Tuesday, December 31, 2013

Some of our Research Department’s Favorite NEW for 2014 Products

Artisan Tomatoes


 Tastes as good as they look! Try them all; only Johnny's has the entire line up of Artisans.


Glow Pepper

Sweet specialty peppers from our Breeding Program.

Bel Fiore Radicchio

Stunning, adaptable, unique, and great for adding flare to a salad mix.


Raja and Suraj Eggplant

These mini eggplants that can be sold along with Ophelia for a tricolored eggplant container.

KN Bravo Radish

A purple daikon- color is inside and out.  Striking and unique!


The perfect fit at a time when beets are increasing in popularity and baby vegetables* continue to be trendy.

Adelaide Carrot

A true baby carrot*


Mini Kabochas


Single serving wintersquash.

*Please note: Babybeat and Adelaide are what we call “genetic minis”.  This means the variety is a mini or baby size at full maturity, as opposed to simply being harvested early/immature.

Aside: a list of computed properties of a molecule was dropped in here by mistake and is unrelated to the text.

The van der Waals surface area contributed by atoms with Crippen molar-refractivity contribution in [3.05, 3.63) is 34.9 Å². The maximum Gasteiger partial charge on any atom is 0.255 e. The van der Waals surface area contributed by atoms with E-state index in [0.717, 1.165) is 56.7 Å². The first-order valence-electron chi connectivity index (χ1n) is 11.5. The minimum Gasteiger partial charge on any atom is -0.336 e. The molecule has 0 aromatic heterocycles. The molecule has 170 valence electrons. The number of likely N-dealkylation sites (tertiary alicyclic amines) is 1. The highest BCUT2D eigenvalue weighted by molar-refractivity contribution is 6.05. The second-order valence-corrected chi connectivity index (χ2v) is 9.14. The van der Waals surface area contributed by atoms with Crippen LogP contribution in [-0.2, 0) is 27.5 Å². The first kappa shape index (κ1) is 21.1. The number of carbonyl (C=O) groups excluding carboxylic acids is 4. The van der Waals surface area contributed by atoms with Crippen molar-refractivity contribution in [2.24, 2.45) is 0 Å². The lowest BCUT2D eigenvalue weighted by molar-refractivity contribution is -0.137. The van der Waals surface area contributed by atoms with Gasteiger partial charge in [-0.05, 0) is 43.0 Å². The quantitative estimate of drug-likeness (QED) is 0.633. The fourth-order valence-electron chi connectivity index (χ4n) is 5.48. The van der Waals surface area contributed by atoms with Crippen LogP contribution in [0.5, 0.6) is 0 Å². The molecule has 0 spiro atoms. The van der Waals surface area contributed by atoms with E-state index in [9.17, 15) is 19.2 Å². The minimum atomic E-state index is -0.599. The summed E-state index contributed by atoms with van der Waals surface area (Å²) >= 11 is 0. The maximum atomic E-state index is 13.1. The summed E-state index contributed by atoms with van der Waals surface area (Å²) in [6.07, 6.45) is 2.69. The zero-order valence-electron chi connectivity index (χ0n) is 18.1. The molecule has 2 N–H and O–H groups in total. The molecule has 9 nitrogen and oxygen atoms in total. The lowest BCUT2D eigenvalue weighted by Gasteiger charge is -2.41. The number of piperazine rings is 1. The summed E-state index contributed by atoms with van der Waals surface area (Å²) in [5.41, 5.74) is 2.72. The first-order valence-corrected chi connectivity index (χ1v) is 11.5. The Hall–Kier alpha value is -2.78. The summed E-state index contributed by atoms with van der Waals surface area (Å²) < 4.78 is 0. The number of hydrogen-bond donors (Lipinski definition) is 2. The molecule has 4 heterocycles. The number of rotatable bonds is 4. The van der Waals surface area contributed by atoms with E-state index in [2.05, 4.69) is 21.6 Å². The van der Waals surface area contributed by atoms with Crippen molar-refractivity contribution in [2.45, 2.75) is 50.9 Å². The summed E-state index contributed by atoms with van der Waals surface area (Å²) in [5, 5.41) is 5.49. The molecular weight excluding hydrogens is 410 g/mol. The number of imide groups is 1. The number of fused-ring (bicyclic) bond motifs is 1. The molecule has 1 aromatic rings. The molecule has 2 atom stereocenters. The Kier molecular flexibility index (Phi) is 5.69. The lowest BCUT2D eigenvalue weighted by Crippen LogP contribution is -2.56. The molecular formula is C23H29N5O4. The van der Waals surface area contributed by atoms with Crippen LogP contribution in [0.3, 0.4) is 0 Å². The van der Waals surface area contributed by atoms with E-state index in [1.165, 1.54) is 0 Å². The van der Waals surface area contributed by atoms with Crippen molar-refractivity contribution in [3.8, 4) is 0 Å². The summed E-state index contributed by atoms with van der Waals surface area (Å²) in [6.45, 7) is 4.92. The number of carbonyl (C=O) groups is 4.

Why go with a genetic mini instead of simply harvesting and immature full size variety?  Because the flavors will be fully developed and the tops will be proportional to the roots.

Tuesday, December 24, 2013

Standard Shipping Now Available for Canadian Customers

Our December Commercial Sales Team blog comes from Chris Siladi, Commercial Sales Rep for Canada. Here’s some background information on Chris:

Chris started with Johnny's in 1998 with over five years of experience working on market farms and in the fresh vegetable retail trade. He has enjoyed growing vegetables, herbs, and flowers for over 40 years. Chris has more than 15 years' experience helping growers in Canada and international markets, during which he has remained current with emerging farming techniques and acquired extensive knowledge of existing markets. He has helped many growers to become more efficient and successful while building a strong relationship between the grower and Johnny's Selected Seeds.

As the Commercial Sales Rep for Canada, Johnny’s recent improvements to our Canadian shipping process are especially important to Chris.